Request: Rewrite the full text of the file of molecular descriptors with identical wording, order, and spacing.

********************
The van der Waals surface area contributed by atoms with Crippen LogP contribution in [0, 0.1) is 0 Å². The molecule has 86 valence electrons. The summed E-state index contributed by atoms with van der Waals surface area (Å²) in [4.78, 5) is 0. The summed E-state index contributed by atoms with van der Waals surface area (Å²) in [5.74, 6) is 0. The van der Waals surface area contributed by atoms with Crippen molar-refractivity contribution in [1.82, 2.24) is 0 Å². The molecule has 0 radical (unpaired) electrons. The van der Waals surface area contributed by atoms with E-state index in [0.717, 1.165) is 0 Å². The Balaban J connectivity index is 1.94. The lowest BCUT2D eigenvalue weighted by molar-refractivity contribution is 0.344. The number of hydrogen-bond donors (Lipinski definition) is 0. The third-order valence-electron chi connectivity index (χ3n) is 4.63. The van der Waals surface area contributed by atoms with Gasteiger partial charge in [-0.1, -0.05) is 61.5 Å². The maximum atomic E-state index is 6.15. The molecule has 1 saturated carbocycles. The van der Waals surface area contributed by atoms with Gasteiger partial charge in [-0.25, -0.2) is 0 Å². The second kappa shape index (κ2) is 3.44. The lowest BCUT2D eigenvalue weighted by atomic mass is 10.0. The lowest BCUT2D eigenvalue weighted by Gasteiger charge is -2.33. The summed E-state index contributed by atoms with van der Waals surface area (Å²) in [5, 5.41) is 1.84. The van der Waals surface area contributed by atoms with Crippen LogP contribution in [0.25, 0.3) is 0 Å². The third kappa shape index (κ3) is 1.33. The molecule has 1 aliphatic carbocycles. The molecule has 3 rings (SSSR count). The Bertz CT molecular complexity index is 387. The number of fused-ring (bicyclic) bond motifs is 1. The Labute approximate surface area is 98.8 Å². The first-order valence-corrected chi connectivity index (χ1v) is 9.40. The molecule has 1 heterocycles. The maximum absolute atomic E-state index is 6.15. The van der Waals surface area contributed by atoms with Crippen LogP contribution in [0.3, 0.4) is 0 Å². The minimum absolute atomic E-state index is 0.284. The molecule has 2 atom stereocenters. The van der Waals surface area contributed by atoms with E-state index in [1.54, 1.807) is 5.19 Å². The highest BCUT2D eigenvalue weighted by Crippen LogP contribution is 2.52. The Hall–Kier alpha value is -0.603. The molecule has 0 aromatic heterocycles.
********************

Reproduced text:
The van der Waals surface area contributed by atoms with Crippen LogP contribution in [0, 0.1) is 0 Å². The molecule has 86 valence electrons. The summed E-state index contributed by atoms with van der Waals surface area (Å²) in [4.78, 5) is 0. The summed E-state index contributed by atoms with van der Waals surface area (Å²) in [5.74, 6) is 0. The van der Waals surface area contributed by atoms with Crippen molar-refractivity contribution in [1.82, 2.24) is 0 Å². The molecule has 0 radical (unpaired) electrons. The van der Waals surface area contributed by atoms with E-state index in [0.717, 1.165) is 0 Å². The Balaban J connectivity index is 1.94. The lowest BCUT2D eigenvalue weighted by molar-refractivity contribution is 0.344. The number of hydrogen-bond donors (Lipinski definition) is 0. The third-order valence-electron chi connectivity index (χ3n) is 4.63. The van der Waals surface area contributed by atoms with Gasteiger partial charge in [-0.1, -0.05) is 61.5 Å². The maximum atomic E-state index is 6.15. The molecule has 1 saturated carbocycles. The van der Waals surface area contributed by atoms with Gasteiger partial charge in [-0.25, -0.2) is 0 Å². The second kappa shape index (κ2) is 3.44. The lowest BCUT2D eigenvalue weighted by atomic mass is 10.0. The lowest BCUT2D eigenvalue weighted by Gasteiger charge is -2.33. The summed E-state index contributed by atoms with van der Waals surface area (Å²) in [5, 5.41) is 1.84. The van der Waals surface area contributed by atoms with Crippen LogP contribution in [0.25, 0.3) is 0 Å². The third kappa shape index (κ3) is 1.33. The molecule has 1 aliphatic carbocycles. The molecule has 3 rings (SSSR count). The Bertz CT molecular complexity index is 387. The number of fused-ring (bicyclic) bond motifs is 1. The Labute approximate surface area is 98.8 Å². The first-order valence-corrected chi connectivity index (χ1v) is 9.40. The molecule has 1 heterocycles. The maximum absolute atomic E-state index is 6.15. The van der Waals surface area contributed by atoms with Crippen LogP contribution in [0.3, 0.4) is 0 Å². The minimum absolute atomic E-state index is 0.284. The molecule has 2 atom stereocenters. The van der Waals surface area contributed by atoms with E-state index in [1.54, 1.807) is 5.19 Å². The highest BCUT2D eigenvalue weighted by Crippen LogP contribution is 2.52. The Hall–Kier alpha value is -0.603. The molecule has 0 aromatic heterocycles.